Here is a list of 8 emotional foods we need to eat to remain healthy;
1. A Need for Love – We were designed to be in community and we need to be heard, validated, hugged and basically have connections with people that bring us a sense of belonging.
2. A Need to Create – We were designed by the great Creator and we need to operate in our creativity to feel more energized. Be it art, music, cooking, writing, decorating or gardening, you have been designed to create because you have been made in His image. For some people this means creating order, structure or even cleaning, but somewhere in your life you like to create.
3. A Need for Beauty – Visual stimulation via color, style, beauty, the outdoors, etc. The way that colors and patterns helps to develop the infant’s brain is the same way in which we need continual exposure to visual stimulation. We need beauty because God has created our brain to be stimulated by it in ways that create positive or negative emotions.
4. A Need for Joy – Having a good laugh is food for the soul. We need to seek the people or things that make us laugh.
5. A Need for Peace – Being quiet, being alone, and doing things that bring peace to your body soul and spirit. Silence and lack of stimulation allow our brain to be creative and figure out problems. Scientifically, it has been proven that people are the most creative in silence and silence is where we are most likely to hear the peaceful whisper of God.
6. A Need for Passion – Excitement brings forth motivation and vision for our lives. New experiences, new knowledge, and healthy sexuality bring this forth.
7. A Need to Feel Safe and Secure – who are you allowing to fill your time? People need to feel safe in order to reduce depressive or anxious symptoms and make good decisions. When there is an absence of this in our lives we tend to make self-sabotaging decisions.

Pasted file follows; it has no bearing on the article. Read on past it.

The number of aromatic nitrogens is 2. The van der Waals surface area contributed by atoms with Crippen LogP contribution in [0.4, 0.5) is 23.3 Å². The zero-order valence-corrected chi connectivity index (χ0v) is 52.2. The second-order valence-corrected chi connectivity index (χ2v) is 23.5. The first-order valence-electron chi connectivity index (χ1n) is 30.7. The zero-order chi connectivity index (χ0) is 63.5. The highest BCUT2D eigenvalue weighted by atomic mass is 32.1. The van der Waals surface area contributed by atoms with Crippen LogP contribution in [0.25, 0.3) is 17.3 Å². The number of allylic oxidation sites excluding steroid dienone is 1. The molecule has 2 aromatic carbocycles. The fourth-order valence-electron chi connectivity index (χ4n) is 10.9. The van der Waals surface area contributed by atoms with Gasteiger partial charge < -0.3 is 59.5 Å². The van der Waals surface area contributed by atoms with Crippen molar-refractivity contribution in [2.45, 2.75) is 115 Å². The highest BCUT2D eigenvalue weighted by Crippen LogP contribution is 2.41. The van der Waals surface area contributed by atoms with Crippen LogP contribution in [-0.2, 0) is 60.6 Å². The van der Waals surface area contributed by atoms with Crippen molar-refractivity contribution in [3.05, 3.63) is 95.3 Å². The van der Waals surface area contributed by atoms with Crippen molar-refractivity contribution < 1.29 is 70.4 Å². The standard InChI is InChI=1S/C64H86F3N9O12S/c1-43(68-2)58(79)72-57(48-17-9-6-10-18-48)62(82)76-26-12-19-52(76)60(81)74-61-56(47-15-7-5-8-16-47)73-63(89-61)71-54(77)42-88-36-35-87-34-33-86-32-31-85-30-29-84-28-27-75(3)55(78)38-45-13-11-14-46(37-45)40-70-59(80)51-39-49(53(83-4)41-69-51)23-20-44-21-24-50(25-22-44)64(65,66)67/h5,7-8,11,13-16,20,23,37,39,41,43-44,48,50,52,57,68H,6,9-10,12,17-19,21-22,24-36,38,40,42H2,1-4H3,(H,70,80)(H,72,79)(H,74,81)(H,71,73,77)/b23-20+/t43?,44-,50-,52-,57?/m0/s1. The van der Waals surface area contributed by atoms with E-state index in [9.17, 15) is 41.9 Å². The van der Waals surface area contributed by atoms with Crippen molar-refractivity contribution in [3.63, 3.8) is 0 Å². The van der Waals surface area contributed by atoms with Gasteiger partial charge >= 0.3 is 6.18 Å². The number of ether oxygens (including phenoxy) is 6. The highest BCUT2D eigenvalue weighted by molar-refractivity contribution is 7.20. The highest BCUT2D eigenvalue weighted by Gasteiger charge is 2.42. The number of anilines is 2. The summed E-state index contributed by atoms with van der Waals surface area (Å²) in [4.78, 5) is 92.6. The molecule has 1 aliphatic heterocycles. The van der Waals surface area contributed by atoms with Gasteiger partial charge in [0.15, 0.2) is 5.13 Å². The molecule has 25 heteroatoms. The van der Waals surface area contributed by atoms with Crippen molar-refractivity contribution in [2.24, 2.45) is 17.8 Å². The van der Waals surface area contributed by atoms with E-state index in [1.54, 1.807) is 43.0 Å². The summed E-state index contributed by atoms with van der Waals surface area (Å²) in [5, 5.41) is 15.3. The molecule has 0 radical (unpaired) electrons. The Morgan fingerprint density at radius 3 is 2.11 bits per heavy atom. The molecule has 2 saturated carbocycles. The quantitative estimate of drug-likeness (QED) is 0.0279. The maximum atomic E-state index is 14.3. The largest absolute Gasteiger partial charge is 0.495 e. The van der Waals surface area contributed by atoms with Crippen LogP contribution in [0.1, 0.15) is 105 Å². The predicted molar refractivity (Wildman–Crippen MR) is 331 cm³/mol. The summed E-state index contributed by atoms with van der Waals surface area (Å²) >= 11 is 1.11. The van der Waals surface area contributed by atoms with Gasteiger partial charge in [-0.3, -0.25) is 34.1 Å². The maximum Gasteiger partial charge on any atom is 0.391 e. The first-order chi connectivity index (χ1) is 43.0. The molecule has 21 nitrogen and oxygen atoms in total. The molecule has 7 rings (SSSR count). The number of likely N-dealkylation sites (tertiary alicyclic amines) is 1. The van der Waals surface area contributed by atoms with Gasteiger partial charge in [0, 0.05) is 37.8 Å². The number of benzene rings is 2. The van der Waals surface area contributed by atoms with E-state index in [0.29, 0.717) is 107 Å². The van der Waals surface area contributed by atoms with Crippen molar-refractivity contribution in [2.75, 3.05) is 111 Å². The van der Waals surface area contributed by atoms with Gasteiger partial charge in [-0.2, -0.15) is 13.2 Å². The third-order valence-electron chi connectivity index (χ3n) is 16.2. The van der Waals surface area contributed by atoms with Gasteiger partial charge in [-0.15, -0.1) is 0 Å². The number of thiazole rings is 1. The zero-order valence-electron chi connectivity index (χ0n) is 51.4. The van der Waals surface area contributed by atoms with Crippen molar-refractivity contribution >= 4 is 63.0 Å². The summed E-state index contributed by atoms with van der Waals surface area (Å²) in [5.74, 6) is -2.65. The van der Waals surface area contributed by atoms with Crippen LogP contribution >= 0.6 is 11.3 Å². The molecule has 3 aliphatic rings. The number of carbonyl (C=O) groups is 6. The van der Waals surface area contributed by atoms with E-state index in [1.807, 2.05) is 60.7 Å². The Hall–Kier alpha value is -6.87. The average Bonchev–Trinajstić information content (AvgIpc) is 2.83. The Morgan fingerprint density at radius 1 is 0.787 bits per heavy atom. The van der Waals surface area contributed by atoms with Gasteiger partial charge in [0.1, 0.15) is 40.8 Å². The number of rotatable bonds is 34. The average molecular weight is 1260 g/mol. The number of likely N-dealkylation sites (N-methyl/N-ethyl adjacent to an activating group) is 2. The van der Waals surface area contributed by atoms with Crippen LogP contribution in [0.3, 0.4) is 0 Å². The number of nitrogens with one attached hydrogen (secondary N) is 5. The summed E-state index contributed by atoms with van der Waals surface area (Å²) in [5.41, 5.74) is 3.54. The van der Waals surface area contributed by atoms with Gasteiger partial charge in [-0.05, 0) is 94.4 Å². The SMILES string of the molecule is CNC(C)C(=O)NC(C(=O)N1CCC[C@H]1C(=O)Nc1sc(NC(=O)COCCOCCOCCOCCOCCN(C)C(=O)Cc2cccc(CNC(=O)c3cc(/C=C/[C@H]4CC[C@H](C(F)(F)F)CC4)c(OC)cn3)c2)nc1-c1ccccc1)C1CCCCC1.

8. A Need to Make an Impact on Others and Our World – operating out of our spiritual gifting and purpose for which we have been created brings forth life. I have watch many a person spark to life as we sit in therapy discussing how they can fulfill their purpose for themselves and how that will impact others positively. When people are not making an impact they tend to have more self-hate and depression.
What do you need to take into your emotional health on a more regular basis? The above list can be your nutritional plan for healthy emotional intake

I Kicked A Snake Today

Today I kicked a snake on my morning walk with the dog. I felt pretty proud of myself when I looked back to see what I had just stumbled over on the sidewalk. I let out a mini yelp when I saw the foreign object I stumbled over was a snake flicking it’s tongue, but then I thought to myself, “ why am I yelling? I already kicked a snake and there is nothing of which to be fearful of after the fact.” I would have been fearful of the snake had I seen it before I kicked it, but after the fact the same level of fear was not there.
This same phenomena is true with fear of many other things. We fear what could happen and yet rarely does that fear come true, but somehow a negative emotion from our past is what we associate with that fear and from that day forward, we associated the feeling of a negative emotion with fear and specific things. When I was a child I learned to fear roller coasters from a negative experience at age five and I assumed I did not like roller coasters. At age five I begged my mother to take me on a roller coaster at a small local amusement park and the ride did not turn out well. My mother could barely hold me into the coaster because the straps were not designed for a five year old and on one occasion I almost fell out of the coaster. Between my mother’s fear and my physical fear I was quite sure I did not like roller coasters for many years. I was avoiding the feeling I felt at age five that were quite traumatic. I tried roller coasters again at age 15 and discovered I loved the thrill more than I felt fear and I would have never known it if I continued to avoid that feeling of fear.